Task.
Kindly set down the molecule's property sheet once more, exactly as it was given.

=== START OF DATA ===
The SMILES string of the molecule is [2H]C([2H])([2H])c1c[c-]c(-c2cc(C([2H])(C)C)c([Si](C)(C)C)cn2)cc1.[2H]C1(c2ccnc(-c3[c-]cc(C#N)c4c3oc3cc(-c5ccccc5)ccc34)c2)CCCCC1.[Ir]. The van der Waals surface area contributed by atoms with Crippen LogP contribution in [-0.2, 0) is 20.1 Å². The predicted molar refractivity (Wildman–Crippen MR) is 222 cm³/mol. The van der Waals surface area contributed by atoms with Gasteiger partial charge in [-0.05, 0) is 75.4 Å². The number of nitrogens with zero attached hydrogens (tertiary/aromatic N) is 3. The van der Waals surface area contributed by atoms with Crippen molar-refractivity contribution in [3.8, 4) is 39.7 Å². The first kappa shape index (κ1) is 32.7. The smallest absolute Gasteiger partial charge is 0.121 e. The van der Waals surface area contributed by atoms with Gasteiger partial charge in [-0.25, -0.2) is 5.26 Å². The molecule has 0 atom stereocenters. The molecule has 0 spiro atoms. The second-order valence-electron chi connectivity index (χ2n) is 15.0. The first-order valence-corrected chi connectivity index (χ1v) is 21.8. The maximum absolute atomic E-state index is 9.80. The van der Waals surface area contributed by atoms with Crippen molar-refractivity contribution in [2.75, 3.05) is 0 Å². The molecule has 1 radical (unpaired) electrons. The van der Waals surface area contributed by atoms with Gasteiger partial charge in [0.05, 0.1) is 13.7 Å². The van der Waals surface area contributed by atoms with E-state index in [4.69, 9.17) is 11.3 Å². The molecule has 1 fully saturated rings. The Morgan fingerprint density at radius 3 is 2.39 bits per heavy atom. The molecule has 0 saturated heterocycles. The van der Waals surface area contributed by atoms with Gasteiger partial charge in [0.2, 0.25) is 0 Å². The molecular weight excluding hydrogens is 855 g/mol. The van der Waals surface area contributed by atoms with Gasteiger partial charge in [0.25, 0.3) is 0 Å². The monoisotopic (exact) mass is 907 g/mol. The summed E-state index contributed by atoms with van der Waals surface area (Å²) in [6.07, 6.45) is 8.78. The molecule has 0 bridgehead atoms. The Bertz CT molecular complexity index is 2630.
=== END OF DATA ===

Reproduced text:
The SMILES string of the molecule is [2H]C([2H])([2H])c1c[c-]c(-c2cc(C([2H])(C)C)c([Si](C)(C)C)cn2)cc1.[2H]C1(c2ccnc(-c3[c-]cc(C#N)c4c3oc3cc(-c5ccccc5)ccc34)c2)CCCCC1.[Ir]. The van der Waals surface area contributed by atoms with Crippen LogP contribution in [-0.2, 0) is 20.1 Å². The predicted molar refractivity (Wildman–Crippen MR) is 222 cm³/mol. The van der Waals surface area contributed by atoms with Gasteiger partial charge in [-0.05, 0) is 75.4 Å². The number of nitrogens with zero attached hydrogens (tertiary/aromatic N) is 3. The van der Waals surface area contributed by atoms with Crippen molar-refractivity contribution in [3.8, 4) is 39.7 Å². The first kappa shape index (κ1) is 32.7. The smallest absolute Gasteiger partial charge is 0.121 e. The van der Waals surface area contributed by atoms with Gasteiger partial charge in [-0.25, -0.2) is 5.26 Å². The molecule has 0 atom stereocenters. The molecule has 0 spiro atoms. The second-order valence-electron chi connectivity index (χ2n) is 15.0. The first-order valence-corrected chi connectivity index (χ1v) is 21.8. The maximum absolute atomic E-state index is 9.80. The van der Waals surface area contributed by atoms with Crippen molar-refractivity contribution in [2.75, 3.05) is 0 Å². The molecule has 1 radical (unpaired) electrons. The van der Waals surface area contributed by atoms with Gasteiger partial charge in [0.05, 0.1) is 13.7 Å². The van der Waals surface area contributed by atoms with E-state index in [4.69, 9.17) is 11.3 Å². The molecule has 1 fully saturated rings. The Morgan fingerprint density at radius 3 is 2.39 bits per heavy atom. The molecule has 0 saturated heterocycles. The van der Waals surface area contributed by atoms with Gasteiger partial charge in [0.2, 0.25) is 0 Å². The molecular weight excluding hydrogens is 855 g/mol. The van der Waals surface area contributed by atoms with Gasteiger partial charge in [0.25, 0.3) is 0 Å². The monoisotopic (exact) mass is 907 g/mol. The summed E-state index contributed by atoms with van der Waals surface area (Å²) in [6.07, 6.45) is 8.78. The molecule has 0 bridgehead atoms. The Bertz CT molecular complexity index is 2630.